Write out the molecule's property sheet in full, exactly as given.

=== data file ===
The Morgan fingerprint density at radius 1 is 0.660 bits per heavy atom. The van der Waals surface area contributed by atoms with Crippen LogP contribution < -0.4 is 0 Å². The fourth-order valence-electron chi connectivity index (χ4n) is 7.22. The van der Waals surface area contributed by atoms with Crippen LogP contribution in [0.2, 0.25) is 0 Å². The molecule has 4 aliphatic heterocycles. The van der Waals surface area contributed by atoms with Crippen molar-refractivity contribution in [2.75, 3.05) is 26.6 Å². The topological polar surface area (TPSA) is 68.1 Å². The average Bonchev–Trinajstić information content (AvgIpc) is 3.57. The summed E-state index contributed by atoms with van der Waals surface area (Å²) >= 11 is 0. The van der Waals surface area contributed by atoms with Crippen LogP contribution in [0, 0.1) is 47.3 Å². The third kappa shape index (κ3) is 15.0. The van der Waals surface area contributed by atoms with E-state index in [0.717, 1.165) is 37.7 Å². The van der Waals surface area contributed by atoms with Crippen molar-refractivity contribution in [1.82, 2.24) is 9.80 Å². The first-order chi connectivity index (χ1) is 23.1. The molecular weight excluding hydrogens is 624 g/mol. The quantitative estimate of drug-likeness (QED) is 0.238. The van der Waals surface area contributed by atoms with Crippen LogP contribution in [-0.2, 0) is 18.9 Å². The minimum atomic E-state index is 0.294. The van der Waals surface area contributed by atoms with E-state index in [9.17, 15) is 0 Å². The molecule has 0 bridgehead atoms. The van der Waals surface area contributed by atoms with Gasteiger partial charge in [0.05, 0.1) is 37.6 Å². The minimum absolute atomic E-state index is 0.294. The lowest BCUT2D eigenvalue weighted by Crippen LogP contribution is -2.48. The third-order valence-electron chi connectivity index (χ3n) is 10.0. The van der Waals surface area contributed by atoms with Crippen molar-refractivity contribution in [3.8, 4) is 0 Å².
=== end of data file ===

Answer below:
The Morgan fingerprint density at radius 1 is 0.660 bits per heavy atom. The van der Waals surface area contributed by atoms with Crippen LogP contribution < -0.4 is 0 Å². The fourth-order valence-electron chi connectivity index (χ4n) is 7.22. The van der Waals surface area contributed by atoms with Crippen LogP contribution in [0.2, 0.25) is 0 Å². The molecule has 4 aliphatic heterocycles. The van der Waals surface area contributed by atoms with Crippen molar-refractivity contribution in [2.75, 3.05) is 26.6 Å². The topological polar surface area (TPSA) is 68.1 Å². The average Bonchev–Trinajstić information content (AvgIpc) is 3.57. The summed E-state index contributed by atoms with van der Waals surface area (Å²) >= 11 is 0. The van der Waals surface area contributed by atoms with Crippen LogP contribution in [0, 0.1) is 47.3 Å². The third kappa shape index (κ3) is 15.0. The van der Waals surface area contributed by atoms with E-state index in [0.717, 1.165) is 37.7 Å². The van der Waals surface area contributed by atoms with Crippen molar-refractivity contribution in [1.82, 2.24) is 9.80 Å². The first-order chi connectivity index (χ1) is 23.1. The molecular weight excluding hydrogens is 624 g/mol. The quantitative estimate of drug-likeness (QED) is 0.238. The van der Waals surface area contributed by atoms with Crippen LogP contribution in [-0.2, 0) is 18.9 Å². The minimum atomic E-state index is 0.294. The van der Waals surface area contributed by atoms with E-state index in [9.17, 15) is 0 Å². The molecule has 0 bridgehead atoms. The van der Waals surface area contributed by atoms with Gasteiger partial charge in [0.05, 0.1) is 37.6 Å². The minimum absolute atomic E-state index is 0.294. The lowest BCUT2D eigenvalue weighted by Crippen LogP contribution is -2.48. The third-order valence-electron chi connectivity index (χ3n) is 10.0. The van der Waals surface area contributed by atoms with Crippen molar-refractivity contribution in [3.8, 4) is 0 Å².